I think respect is on the border of both these ideas.  It‘s the showing of respect by considering others, but knowing who is actually deserving of esteem or admiration. It is something that is earned and mutual and can never be forced through fear.  Which means that the rappers, gangsters and dictators, who talk about gaining respect through violence, harsh words and guns; have it all wrong. What they are promoting is fear. Fear is a strange emotion. It creates the false illusion of friends, power and respect. Take it away and you’re left in a prison cell alone, or worse, in a coffin, with no one mourning your death! There is one point in everyone’s life where you are forced to make a decision or a judgement call and I guarantee that the respect you have for that person will influence your decision.  

Do you remember the first lines from the film, ‘The Godfather’:

“One day the kids from the neighbourhood carried my mother’s groceries all the way home. You know why? It was outta respect”

I remember thinking that members of the Italian Mafia held their family with such high regard, they were loyal and had a close knit community, but behind the glamorised violence was the lack of respect for women, the law and human life. Rappers talk about respect from others because they can spit better lyrics, whilst gangs promote respect through beatings and owning postcodes. The reality is, respect is not about pulling a trigger or standing still after a beating. You’ve done nothing to deserve admiration or respect: you are nothing more than a bully who gets an adrenaline rush from causing other people misery.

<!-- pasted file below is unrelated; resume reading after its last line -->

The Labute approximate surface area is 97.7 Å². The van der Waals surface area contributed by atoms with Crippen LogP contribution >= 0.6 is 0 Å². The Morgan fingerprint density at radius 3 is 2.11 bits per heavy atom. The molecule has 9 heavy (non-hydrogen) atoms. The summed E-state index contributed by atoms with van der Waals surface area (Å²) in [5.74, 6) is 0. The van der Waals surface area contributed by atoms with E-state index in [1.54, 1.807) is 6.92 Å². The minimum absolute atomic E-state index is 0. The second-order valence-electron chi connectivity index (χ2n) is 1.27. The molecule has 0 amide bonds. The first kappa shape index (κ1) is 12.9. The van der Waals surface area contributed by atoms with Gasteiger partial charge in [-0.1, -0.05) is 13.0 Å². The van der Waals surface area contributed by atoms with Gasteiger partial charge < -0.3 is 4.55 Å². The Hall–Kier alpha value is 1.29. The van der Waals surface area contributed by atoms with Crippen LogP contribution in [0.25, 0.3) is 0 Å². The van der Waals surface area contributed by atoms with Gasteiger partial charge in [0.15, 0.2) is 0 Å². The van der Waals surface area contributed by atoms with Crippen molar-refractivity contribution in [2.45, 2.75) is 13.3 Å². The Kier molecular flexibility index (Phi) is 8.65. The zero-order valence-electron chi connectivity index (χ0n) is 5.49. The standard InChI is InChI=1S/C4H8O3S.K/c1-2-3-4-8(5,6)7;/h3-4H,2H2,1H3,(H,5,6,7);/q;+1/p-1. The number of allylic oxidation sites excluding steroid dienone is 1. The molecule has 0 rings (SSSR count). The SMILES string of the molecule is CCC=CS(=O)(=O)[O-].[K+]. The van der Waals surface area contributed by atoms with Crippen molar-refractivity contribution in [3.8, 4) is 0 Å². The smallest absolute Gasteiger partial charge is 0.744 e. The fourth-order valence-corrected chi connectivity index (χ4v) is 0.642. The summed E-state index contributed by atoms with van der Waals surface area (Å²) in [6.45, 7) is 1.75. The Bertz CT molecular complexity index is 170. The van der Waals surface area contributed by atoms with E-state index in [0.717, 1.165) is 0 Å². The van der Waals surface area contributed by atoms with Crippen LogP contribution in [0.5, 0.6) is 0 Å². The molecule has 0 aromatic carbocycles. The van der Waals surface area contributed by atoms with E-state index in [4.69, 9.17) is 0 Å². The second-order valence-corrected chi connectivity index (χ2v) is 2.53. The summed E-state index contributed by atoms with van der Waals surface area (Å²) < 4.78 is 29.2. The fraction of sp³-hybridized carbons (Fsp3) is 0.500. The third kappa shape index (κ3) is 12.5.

Women are told to respect themselves and not to indulge in promiscuous behaviour, as you lose your value. In 2009, we acknowledge how far females have come, but whilst we continue to promote women’s liberation, there are the few who are proud to bare all in music videos. If we want men to respect us, we have to understand that we have a different biological make-up; it is not for us to start holding black-books and comparing notes with our ‘girls’. In the 1990s, I loved the tune – “I love your smile “by Shanice. But today’s male rappers rap about women’s intimate parts, without batting an eyelid. Instead you get that cheeky grin and the girls who fall for it. Just as you take pride in your hair, make-up and your clothes, you should extend that to any potential boyfriend. Take pride and take the time to know who you are, investing only in people who have the time and the ability to bring out the best in you.

On a wider scale, the evidence of disrespect is obvious. Teachers are afraid of their pupils and children refuse to give up their seat on the bus for elders. Police stand guard at schools and are attacked on the streets and the saddest of all – children beating, spitting and disrespecting the people who gave them life.

I think we should stop throwing this word around and sit down and think about it. Respect is something that everyone strives to get and no-one wants to lose. It can be lost a lot quicker than gained through words and actions. We have to stop living in this ‘I’ mentality world and start using the word ‘we’. To really have respect for others we have to admit mistakes, ask others their opinions and agree to disagree.

Sarah James-Cyrus is a trainee barrister and currently works as a Communications Officer for the Metropolitan Police Service in London.